Nicolas Maduro recognizes responsibility for Venezuela's economic crisis
Despite its enormous resources, Venezuela is going through a severe economic crisis that has descended into a nationwide shortage of basic foods and medicines…
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Venezuela's president recognized on Monday his "responsibility" for the economic crisis in the country and said that he needs two years to achieve an economic recovery with a "high level of stability."
"The productive models that we have tried so far have failed, and the responsibility is ours. It is mine," Nicolas Maduro said in a working session of the IV Congress of the ruling United Socialist Party of Venezuela.
Despite its enormous resources, Venezuela is going through a severe economic crisis that has descended into a nationwide shortage of basic foods and medicines as well as deficient public services.
The country is also facing hyperinflation that the International Monetary Fund (IMF) estimates will reach 1 million percent in 2018.
The Venezuelan government frequently blames the bad performance of its economy on a war led by the United States together with internal and regional opposition.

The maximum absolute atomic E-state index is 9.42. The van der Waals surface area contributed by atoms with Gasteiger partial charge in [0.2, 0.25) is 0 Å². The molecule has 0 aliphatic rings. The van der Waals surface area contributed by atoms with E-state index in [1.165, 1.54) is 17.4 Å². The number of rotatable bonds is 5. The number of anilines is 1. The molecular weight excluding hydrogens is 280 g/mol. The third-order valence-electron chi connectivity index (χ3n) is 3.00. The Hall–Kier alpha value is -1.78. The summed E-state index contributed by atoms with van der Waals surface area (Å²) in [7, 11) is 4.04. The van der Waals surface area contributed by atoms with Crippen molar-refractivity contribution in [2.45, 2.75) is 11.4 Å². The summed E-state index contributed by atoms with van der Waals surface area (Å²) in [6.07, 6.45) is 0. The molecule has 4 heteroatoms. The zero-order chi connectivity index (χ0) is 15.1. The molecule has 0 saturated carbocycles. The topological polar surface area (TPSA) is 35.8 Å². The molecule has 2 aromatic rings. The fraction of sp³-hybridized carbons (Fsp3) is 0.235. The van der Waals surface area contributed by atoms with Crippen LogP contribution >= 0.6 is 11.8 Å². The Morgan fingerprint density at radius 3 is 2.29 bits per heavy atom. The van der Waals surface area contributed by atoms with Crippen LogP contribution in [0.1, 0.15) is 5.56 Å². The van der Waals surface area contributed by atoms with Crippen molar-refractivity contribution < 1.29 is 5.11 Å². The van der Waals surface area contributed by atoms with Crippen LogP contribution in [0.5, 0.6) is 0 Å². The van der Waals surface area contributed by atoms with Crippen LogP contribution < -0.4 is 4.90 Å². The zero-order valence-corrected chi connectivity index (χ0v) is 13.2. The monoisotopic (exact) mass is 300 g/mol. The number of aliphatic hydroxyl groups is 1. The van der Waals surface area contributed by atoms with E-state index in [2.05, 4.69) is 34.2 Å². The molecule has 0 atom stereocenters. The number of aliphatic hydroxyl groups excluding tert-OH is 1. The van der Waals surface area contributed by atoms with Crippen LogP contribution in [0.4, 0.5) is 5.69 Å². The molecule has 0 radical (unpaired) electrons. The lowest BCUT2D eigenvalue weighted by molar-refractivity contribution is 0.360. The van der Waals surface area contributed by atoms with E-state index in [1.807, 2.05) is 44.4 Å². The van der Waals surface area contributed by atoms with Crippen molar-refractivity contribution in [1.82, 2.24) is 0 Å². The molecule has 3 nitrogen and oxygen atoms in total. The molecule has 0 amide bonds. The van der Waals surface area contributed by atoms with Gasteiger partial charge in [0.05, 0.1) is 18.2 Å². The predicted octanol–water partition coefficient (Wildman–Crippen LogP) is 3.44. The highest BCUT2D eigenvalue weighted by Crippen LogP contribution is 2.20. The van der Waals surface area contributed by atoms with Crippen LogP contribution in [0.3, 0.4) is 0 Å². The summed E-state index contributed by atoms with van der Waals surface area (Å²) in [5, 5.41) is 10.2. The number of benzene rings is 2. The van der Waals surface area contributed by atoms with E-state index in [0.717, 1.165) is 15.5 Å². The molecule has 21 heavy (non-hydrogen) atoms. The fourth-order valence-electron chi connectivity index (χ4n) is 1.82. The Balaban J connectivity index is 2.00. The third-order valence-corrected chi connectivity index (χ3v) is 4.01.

Maduro on Monday asked his ministers to change their attitude.
"The imperialism assaults us? Enough of whining (...). You will not see me whining to myself. I do not blame them anymore. You do not see me whining in front of imperialism. Let them attacks us. It is up to us whether to act with aggression or without aggression," he added.
To tackle the crisis, Maduro announced last week a series of measures that include cutting five zeros off the Bolivar banknotes, revising the law regulating exchange activities, taking records of the vehicle fleet in the country to promote a "rational use" of gasoline, as well as levying more taxes on the import of capital goods.
The president said Monday that there are many things that he needs to further manage in this recovery program, which he expects will show "the first symptoms of new prosperity" in two years.
Maduro then asked the party for support in spreading the information among communities.
Analysts consulted by EFE said last week that Maduro's recovery plan is "insufficient" as it does not include international financial aid.
Maduro insisted on Monday that "Venezuela has everything to be a middle power in the Latin American context" and confirmed that his government has the goal of raising oil production, the main engine of Venezuela's economy, to 6 million barrels per day.
Maduro said that stopping the economy's dependency on oil exports does not mean that his government would not develop the oil industry at the highest level.
According to the latest report from the Organization of the Petroleum Exporting Countries, which was written based on secondary sources, Venezuela produces only 1.39 million barrels per day.
The Venezuelan government said in mid-July that its average production during the first half of 2018 was 1.57 million barrels per day and that it had managed to "stop the decline" in oil pumping.